Julia: The programming language of the future?
Is Julia “the language of the future”? The TIOBE Index has seen a recent upswing in its popularity, as it slowly climbs up the charts from 50th place to the 35th most popular programming language. At JuliaCon 2019, the results from the user survey were revealed. To celebrate, let’s take a quick dip into the language use cases and how it stacks up.
The TIOBE Index for August 2019 sees a slight rise in Julialang’s popularity and usage. This month, it comes in 35th place, which may not sound impressive to top dogs like Java or Python. However, the language has climbed up the charts, up from 50th place. Currently, it even places ahead of Kotlin, which is not only a fan favorite for Android development but an official first-class dev language.
Recently, Julialang also celebrated the addition of composable multi-threaded parallelism, taking a page out of the Golang’s book. This new feature was introduced at JuliaCon in Baltimore, Maryland. Results from the first annual user survey were also revealed at the conference.
Let’s take a look at where the language stands, what features its users love, and see why it is rising up the charts.
Quick recap: what sets Julia apart?
Julialang is a high-performance, dynamically-typed, open source language that shines in scientific computing. The robust community has groups for using the language in computational biology, statistics, machine learning, image processing, differential equations, and physics, just to name a few. It draws some familiar usage comparisons to Python, C, C++, and MATLAB.
Julia allows researchers to write high-level code in an intuitive syntax and produce code with the speed of production programming languages. It has been widely adopted by the scientific computing community for application areas that include astronomy, economics, deep learning, energy optimization, and medicine. In particular, the Federal Aviation Administration has chosen Julia as the language for the next generation airborne collision avoidance system.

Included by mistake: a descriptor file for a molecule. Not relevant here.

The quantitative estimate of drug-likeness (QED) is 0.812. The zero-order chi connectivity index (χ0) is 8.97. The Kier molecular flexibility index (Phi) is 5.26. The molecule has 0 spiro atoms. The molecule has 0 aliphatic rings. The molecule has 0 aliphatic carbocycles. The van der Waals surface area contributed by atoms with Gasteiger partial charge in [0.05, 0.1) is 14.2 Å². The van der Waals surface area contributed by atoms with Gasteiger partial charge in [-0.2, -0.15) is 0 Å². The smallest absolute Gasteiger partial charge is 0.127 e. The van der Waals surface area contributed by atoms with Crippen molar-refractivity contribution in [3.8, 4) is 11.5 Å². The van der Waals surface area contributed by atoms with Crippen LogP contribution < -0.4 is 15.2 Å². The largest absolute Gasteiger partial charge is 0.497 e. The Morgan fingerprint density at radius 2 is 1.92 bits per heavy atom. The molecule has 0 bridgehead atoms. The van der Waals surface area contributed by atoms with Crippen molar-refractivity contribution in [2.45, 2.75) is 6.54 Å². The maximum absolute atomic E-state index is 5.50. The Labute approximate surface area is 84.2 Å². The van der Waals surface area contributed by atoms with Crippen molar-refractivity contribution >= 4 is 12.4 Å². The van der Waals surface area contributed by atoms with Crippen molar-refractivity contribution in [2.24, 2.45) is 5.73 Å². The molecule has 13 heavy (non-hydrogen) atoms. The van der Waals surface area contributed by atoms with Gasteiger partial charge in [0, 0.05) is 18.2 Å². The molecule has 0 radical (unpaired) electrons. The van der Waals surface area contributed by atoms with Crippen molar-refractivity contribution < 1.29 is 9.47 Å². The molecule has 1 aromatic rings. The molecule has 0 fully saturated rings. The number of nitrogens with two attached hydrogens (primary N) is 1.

According to the 2019 survey, 73% of users and developers use Julia for research. The most popular fields are statistics, engineering, machine learning, and computer science.
From the documentation, it differs from other dynamic languages in a variety of ways:
- The core language imposes very little; Julia Base and the standard library is written in Julia itself, including primitive operations like integer arithmetic
- A rich language of types for constructing and describing objects, that can also optionally be used to make type declarations
- The ability to define function behavior across many combinations of argument types via multiple dispatch
- Automatic generation of efficient, specialized code for different argument types
- Good performance, approaching that of statically-compiled languages like C
Time to take a dip into the community’s opinions. Some noteworthy findings from the Julia User & Developer Survey 2019:
Favorite language features
These ranked as the five best technical aspects of the language.
- Speed, performance
- Ease of use
- Open source
- Multiple dispatch
- Solves the two language problem
Reasons for trying it out
Why did developers initially pick up the language?
- Julia seems like the language of the future
- Faster for the work I am doing
- I like learning new languages
- I heard about Julia from friends or colleagues and wanted to try it out
- Preferable syntax to other languages
If you’re new to the language, check out some of the most commonly used packages, editors, and cloud solutions.
- Packages: Plots.jl, DataFrames.jl, IJulia.jl, Distributions.jl, DifferentialEquations.jl
- Code editors and IDEs: Atom, VS Code, Juno
- Cloud solutions: JuliaBox, AWS, Google Cloud
Refer to the .pdf for information about the survey methodology and more results, including demographic information.
Give it a try!
Is Julia, as the survey’s response says, “the language of the future”?
JuliaBox lets users run the language in their browser, so you can test it out before you download using the getting started tutorials.
Suggested reading for newcomers includes Julia: A Fresh Approach to Numerical Computing, by Jeff Bezanson, Alan Edelman, Stefan Karpinski and Viral B. Shah, published in the SIAM Review in 2017.
Have you used Julia? Let us know what you use the language for, how you like it, and how it compares to other similar programming languages.